Before States and Localities Can Respond to Disasters, FEMA Must Coordinate Advance Contracts Better

Smoke from the Nov. 9 wildfires fills the air in Malibu, California.

Smoke from the Nov. 9 wildfires fills the air in Malibu, California. Ben Watkins via AP Photo

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A new federal report report on 2017 advance contracts found the agency’s coordination on disaster response remains wanting.

The Federal Emergency Management Agency should improve coordination with states and localities on the use of advance contracts, given leaders’ stated goal of shifting more responsibility to states after disasters, according to a new report on 2017 contracting.

After Hurricane Katrina in 2005, Congress directed FEMA to arrange contracts for goods and services like debris removal, housing, inspections, and electrical installations ahead of disasters to speed up response and reduce costs.

FEMA and the Army Corps of Engineers “relied heavily on advance contracts” while response to hurricanes Harvey, Irma and Maria and the California wildfires, obligating $4.5 billion as of May 31, according to the Government Accountability Office. But GAO found “inconsistencies” in FEMA’s coordination with states and local governments and about the information the agency is  required to provide on advance contracts.

“Without consistent information and coordination with FEMA, states and localities may not have the tools needed to establish their own advance contracts for critical goods and services and quickly respond to future disasters,” reads GAO’s report released last week.

In response to what they described as a patchwork of outreach to states and localities, GAO advised FEMA Administrator Brock Long to ensure the head of contracting activity updates the Disaster Contracting Officer Desk guide. The guide instructs FEMA’s regional officers on how to communicate with states and localities about establishing and using advance contracts.

While some regional officers told GAO they regularly perform outreach on security and transportation to learn what resources states and localities have in place and for how long they can provide them after a disaster, those in one unidentified, geographically dispersed region with fewer disasters did not.

Another unidentified regional official reported “minimal” coordination of advance contracts with state and local officials ahead of Hurricane Harvey. In some cases, talking with local officials about these contracts only occurred when they were physically located  with federal officials during the disaster.

GAO found some local governments hired the same contractors for debris removal following hurricanes Harvey in Texas and Irma in Florida, resulting in delays completing the work that could have been avoided with better communication. During the California wildfires, state and local officials reported different expectations about which razed buildings the Corps would remove and acceptable soil contamination levels.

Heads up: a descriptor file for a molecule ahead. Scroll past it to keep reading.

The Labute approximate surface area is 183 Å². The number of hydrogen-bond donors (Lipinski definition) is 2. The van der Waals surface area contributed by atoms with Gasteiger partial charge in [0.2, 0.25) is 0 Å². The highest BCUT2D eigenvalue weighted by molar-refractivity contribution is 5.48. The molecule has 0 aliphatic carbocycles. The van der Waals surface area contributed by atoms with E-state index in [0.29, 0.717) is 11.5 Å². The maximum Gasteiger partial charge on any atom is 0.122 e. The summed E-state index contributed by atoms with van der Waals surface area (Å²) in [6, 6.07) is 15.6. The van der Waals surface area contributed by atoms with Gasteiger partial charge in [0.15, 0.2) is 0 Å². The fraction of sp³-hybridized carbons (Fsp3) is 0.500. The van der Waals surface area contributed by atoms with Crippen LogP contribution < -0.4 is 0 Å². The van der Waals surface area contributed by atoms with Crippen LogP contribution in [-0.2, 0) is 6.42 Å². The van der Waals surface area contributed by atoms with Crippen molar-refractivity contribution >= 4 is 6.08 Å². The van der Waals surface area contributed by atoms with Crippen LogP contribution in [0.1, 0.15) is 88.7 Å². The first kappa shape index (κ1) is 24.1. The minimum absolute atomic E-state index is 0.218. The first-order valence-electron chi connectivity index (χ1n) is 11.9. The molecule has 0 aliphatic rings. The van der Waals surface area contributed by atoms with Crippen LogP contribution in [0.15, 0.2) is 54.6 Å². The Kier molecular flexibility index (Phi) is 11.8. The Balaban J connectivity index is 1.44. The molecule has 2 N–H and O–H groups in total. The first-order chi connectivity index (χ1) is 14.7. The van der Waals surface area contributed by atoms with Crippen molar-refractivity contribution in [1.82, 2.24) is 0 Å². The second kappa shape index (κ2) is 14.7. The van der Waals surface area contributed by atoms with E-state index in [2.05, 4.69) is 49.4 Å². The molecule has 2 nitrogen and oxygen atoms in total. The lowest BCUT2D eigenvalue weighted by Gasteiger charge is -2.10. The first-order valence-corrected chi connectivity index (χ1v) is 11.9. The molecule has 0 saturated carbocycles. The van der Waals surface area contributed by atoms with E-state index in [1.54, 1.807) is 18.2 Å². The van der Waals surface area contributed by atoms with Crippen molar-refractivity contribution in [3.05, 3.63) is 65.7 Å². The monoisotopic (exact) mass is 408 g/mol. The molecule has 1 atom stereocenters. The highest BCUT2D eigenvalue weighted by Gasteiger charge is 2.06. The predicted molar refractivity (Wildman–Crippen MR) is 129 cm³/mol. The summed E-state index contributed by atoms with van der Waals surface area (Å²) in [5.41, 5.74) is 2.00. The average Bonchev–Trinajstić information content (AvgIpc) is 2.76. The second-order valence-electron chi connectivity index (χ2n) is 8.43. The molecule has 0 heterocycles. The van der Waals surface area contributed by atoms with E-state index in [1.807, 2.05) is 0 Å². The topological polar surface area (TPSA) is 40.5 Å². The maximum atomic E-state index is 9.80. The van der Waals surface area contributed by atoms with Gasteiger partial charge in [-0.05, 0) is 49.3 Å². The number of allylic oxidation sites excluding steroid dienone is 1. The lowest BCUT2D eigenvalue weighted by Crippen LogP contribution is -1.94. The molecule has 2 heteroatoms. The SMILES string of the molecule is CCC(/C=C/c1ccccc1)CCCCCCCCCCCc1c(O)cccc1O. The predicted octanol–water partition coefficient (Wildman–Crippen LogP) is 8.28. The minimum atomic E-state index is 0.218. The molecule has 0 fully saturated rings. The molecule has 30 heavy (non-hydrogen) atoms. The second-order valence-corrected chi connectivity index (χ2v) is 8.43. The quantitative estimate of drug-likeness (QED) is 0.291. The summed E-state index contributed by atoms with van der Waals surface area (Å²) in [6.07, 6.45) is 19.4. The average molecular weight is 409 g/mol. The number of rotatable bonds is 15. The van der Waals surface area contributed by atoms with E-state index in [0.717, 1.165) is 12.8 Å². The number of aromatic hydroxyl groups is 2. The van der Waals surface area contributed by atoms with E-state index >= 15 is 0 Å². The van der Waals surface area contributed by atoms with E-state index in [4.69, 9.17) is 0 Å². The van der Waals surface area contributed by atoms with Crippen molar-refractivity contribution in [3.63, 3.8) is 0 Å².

One recommendation in the report advises Long to have the head of contracting activity identify a centralized resource listing and regularly update available advanced contracts that states and localities are made aware of.

GAO found FEMA’s current listing scattered and incomplete—26 advance contracts in May training documentation were missing from the agency’s June listing. Those contracts were for goods and services like foreign language interpretation, hygiene items and short-shelf meals.

FEMA already identified areas for improvement in its after-action report about the 2017 storms—promising a state and local toolkit to reduce their reliance on FEMA assistance post-disaster. But the contents of the toolkit, including FEMA’s advance contract list, remained undecided as of August, according to GAO.

In FEMA’s own report, the agency acknowledged shortcomings after Hurricane Maria hit Puerto Rico, including both staffing shortages and failures to have adequate supplies available ahead of the storm to help people on the island.

FEMA officials told GAO adding the listing to the toolkit was “overly prescriptive” because different states experience different disasters and regional officers are responsible for sharing that information anyway.

In a letter response to the recommendations, FEMA concurred and said it would keep GAO updated on any fixes it makes to its process and listing.

“Given FEMA’s recent emphasis on the importance of states and localities having the capability to provide their own life-saving goods and services in the immediate aftermath of a disaster, clearly communicating consistent and up to date information on the availability and limitations of federal advance contracts through the toolkit, or other means, is critical to informing state and local disaster response efforts,” reads GAO’s report.

Dave Nyczepir is a News Editor at Government Executive’s Route Fifty and is based in Washington, D.C.

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